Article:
An anecdote included with the acknowledgments at the end of Furious Love: Elizabeth Taylor, Richard Burton, and the Marriage of the Century would startle anyone who remembers the couple as an iconic staple of the ‘60s and ‘70s: a recent college theatre graduate assumed a “Taylor-Burton” romance was a mating of Elizabeth Taylor and film director Tim Burton. For others, it’s difficult to remember those times and not conjure their images, much in the same way one does The Beatles. This dual biography of the two, sanctioned by Taylor, is intended as a way to keep alive the diminishing legacy of Burton, who died in 1984 at the untimely age of 58.

It really is hard to imagine a similar, endlessly fascinating story playing out in the public imagination today. [Sorry, but Pitt, Jolie, and Aniston just don’t cut it.] It was larger than life, and the excesses of their lifestyle could only exist in another time. It was that lifestyle that sadly distracted Burton from achieving a more memorable body of work to be analyzed by future generations. Perhaps had he spent more time in exploiting his God-given talents than chasing down baubles for his no-doubt extraordinarily beautiful and world-famous wife, we would have seen the performances that he was meant to excel in.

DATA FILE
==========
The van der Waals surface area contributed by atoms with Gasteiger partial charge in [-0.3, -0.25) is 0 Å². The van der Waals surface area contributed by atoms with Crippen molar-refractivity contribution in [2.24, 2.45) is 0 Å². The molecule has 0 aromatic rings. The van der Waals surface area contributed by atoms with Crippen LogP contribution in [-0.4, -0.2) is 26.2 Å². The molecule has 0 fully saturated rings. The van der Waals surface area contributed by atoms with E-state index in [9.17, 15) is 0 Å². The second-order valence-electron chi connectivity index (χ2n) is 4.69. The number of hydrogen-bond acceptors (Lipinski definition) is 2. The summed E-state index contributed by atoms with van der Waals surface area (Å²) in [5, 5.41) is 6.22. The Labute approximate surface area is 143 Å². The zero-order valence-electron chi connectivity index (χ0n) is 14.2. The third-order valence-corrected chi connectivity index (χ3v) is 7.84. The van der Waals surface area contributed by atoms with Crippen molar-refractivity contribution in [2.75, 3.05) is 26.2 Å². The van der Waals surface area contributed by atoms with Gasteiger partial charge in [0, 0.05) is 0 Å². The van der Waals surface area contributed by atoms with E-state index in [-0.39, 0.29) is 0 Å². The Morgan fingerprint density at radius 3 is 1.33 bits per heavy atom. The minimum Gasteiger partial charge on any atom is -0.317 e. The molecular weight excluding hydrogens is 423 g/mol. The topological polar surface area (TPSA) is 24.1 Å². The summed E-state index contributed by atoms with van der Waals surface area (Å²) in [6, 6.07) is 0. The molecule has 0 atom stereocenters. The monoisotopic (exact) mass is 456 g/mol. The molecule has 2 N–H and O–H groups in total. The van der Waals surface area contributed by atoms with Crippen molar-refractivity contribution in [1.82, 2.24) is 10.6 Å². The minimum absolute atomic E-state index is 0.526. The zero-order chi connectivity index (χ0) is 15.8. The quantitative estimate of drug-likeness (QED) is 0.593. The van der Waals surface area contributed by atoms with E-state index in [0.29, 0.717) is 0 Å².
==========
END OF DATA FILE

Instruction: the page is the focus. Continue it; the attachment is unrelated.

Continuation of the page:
The denial of what was such an integral part of Burton’s artistic being did nothing but fuel the demons that eventually consumed him.

Of course, he pretty much abandoned the serious stage after connecting with Taylor, and for this moody, melancholic Welshman, the denial of what was such an integral part of his artistic being did nothing but fuel the demons that eventually consumed him. He had a touch of the poet: a line from one of his diaries describes a memorable moment in the Italian countryside as “being nostalgia before it was even over.” His letters to Taylor are particularly disarming as well, and capture some of the genuine chemistry, outside the manufactured glamour, between the two.

In the end, it’s a sad tale twice-fold: not only the truncated classical career and the personality remembered primarily for the opulent inanities, but the ultimate separation from the woman that he did it all for. Taylor reveals that Burton’s final letter to her, which arrived after his death, said that he wanted to “come home.” A lovely sentiment, but one comes away from this book with the feeling that for such a tortured soul as Burton’s, “home” was but a temporary refuge.

[Postscript: 3/23/11: Finally reunited.]

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